Like if the bad guys want to build a nuclear bomb getting their hands on U235 is only a start. That is not to say though that we should ignore them getting U235 because U235 is not a bomb. It is just one big road block in a series of road blocks to a working bomb. We want to stop them at every one if we can.

Sure but the point is various countries do not have any way to make the tech themselves. The Soviets and US did. If the guys we’d rather not have missiles can pickup what amounts to a guidance system off the shelf at Toys-R-Us then the US sees that as a problem. A missile without guidance is effectively worthless.

That said the tech for computers has advanced so fast and is so ubiquitous that standing in the way of Playstation sales to some countries was pretty laughable even then and looking back just absurd.

I’m sitting here looking at the “Made in China” stamp on the bottom of my laptop, and trying to figure out why anyone would think it makes sense to try to keep China (or any other SE Asian country) from getting their hands on electronic devices that might be used for some nefarious purpose.

Anyways, any smartphone has lots enough processing umph to get the job done. No need to scavenge for obscure 20-year-old chips.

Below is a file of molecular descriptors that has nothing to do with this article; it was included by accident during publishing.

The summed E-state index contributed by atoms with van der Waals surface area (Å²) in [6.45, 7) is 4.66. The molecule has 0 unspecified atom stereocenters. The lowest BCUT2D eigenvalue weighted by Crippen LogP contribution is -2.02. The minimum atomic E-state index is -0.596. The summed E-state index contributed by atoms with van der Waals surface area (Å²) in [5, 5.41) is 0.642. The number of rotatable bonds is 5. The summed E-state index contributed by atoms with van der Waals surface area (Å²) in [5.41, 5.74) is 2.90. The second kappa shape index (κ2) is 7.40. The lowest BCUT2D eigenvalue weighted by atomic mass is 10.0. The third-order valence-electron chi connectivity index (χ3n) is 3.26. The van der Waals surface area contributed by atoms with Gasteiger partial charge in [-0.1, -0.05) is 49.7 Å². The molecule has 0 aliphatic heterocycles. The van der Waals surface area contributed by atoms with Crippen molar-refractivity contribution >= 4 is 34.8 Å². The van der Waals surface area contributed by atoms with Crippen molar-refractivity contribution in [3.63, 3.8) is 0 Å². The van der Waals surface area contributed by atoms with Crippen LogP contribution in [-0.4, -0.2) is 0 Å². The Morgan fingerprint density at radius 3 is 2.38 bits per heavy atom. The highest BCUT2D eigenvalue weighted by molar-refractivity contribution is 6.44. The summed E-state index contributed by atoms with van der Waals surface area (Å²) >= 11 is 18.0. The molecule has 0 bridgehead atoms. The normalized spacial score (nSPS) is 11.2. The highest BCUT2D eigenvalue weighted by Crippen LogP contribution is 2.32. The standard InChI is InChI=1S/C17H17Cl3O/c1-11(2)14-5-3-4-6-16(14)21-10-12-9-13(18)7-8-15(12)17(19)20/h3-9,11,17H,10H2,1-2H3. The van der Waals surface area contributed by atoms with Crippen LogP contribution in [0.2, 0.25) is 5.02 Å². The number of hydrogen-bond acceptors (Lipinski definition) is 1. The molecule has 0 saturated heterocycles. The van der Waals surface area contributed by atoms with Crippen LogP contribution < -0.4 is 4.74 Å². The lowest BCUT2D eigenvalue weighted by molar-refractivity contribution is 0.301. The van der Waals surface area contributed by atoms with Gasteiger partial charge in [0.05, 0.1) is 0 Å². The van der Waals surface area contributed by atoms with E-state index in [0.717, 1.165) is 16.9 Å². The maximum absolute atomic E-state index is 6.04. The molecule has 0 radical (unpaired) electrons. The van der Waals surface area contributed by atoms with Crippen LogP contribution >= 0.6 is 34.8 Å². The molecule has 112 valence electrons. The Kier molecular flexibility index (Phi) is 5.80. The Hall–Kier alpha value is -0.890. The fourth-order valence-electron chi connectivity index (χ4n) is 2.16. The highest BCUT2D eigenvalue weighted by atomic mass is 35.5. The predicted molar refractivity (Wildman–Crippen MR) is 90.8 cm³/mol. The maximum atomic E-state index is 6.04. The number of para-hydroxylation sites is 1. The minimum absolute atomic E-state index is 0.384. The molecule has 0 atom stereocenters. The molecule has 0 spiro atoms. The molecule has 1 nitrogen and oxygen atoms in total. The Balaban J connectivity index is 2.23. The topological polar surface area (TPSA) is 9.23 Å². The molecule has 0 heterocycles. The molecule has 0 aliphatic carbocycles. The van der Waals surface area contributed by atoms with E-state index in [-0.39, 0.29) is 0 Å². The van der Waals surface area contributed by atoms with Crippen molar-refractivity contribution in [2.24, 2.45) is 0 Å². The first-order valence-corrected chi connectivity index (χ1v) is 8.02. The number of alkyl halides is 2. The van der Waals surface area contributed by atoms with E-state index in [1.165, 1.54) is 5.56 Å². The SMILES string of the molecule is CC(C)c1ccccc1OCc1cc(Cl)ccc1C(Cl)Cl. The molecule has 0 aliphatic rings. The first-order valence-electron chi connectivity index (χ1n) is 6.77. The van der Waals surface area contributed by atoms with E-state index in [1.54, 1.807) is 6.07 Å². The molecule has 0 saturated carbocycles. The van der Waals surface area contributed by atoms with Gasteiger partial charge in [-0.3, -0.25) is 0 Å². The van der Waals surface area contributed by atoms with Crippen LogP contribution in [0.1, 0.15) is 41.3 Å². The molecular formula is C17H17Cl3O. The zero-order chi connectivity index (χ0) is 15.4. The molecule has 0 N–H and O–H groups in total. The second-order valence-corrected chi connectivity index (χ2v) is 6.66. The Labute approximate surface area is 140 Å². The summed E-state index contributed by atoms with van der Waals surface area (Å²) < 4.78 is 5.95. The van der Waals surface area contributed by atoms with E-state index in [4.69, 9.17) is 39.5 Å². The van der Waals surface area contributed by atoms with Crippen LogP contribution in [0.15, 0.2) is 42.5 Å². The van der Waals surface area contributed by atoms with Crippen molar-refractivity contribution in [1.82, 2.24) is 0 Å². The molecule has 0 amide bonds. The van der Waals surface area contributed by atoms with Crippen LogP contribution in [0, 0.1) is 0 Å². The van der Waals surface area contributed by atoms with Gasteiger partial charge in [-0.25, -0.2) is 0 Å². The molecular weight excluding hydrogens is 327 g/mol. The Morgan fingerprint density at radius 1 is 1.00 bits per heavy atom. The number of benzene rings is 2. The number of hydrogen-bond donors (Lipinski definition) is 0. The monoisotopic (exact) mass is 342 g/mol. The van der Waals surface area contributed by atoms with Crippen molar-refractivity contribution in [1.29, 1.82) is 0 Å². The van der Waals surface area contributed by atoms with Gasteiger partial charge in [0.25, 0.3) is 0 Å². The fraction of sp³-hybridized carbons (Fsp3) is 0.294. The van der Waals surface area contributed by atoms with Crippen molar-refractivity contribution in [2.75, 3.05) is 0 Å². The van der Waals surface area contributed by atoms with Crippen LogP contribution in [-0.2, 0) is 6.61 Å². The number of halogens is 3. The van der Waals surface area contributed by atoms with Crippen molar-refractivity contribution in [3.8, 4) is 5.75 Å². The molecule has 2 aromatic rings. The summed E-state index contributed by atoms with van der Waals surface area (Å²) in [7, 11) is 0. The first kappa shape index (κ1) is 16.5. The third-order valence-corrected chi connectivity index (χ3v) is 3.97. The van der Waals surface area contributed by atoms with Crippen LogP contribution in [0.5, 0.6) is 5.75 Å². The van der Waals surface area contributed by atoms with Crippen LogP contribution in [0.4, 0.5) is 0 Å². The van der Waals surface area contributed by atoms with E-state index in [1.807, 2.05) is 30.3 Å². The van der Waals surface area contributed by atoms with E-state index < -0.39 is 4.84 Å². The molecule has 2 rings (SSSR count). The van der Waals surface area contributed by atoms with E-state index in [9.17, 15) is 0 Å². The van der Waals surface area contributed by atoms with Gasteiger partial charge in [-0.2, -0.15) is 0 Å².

Not if the 486 was part of an embedded system and couldn’t be replaced easily by a modern processor. In fact wikipedia has this to say about the 486:

Even if the math coprocessor is a different item, it is likely out of production too.

With the processor no longer in production, recycling would be one source that you wouldn’t overlook if you needed the chip.

As for the claim that 486 processors can be bought in bulk for about a dollar each, uh, cite?

The processors that go into that “Made in China” laptop are probably “Made in Chandler.”

This all makes me feel better that the only computer I’ve ever donated away had a 486 SX processor.

Screw you, missile-launching terrorists!

Google “Exaggeration for humorous effect”. I have not priced 486 processors recently but they are cheap.

A brand new 2.2ghz CPU is under $30 at Newegg. I just checked EBay and there are 486 CPUs for under $8. I have no doubt that if you went to a chip manufacturer and said “I’ll take a thousand” that the price would be lower still.

We’re talking about a 20+ year old chip, not something that has to be hand-carved in silicon by trained Swiss artisans.

This is sort of true, if in fact the bad guys have a complete missile, with guidance system board, and the only thing missing is the chip. That’s pretty far-fetched, though. Even if they did, the 486 is 20-year-old technology. I bet you could completely emulate a 486 in an FPGA for < $50. The math coprocessor itself is probably much simpler.

So, given a bunch of really generous assumptions, if we were able to completely stop recycling old computers, you might drive up the price of a black market missile by $50.

Not to mention the functionality of the math coprocessor could be accomplished entirely in software cheaper and faster than using the old chip.

That’s as may be, the chip that was made in Chandler was shipped in bulk to the factory in China that assembled the laptop. CPU chips are not hard to come by in any country. And any CPU on the market today, including those found in cell phones and the like, can duplicate the functionality of a 486 math coprocessor.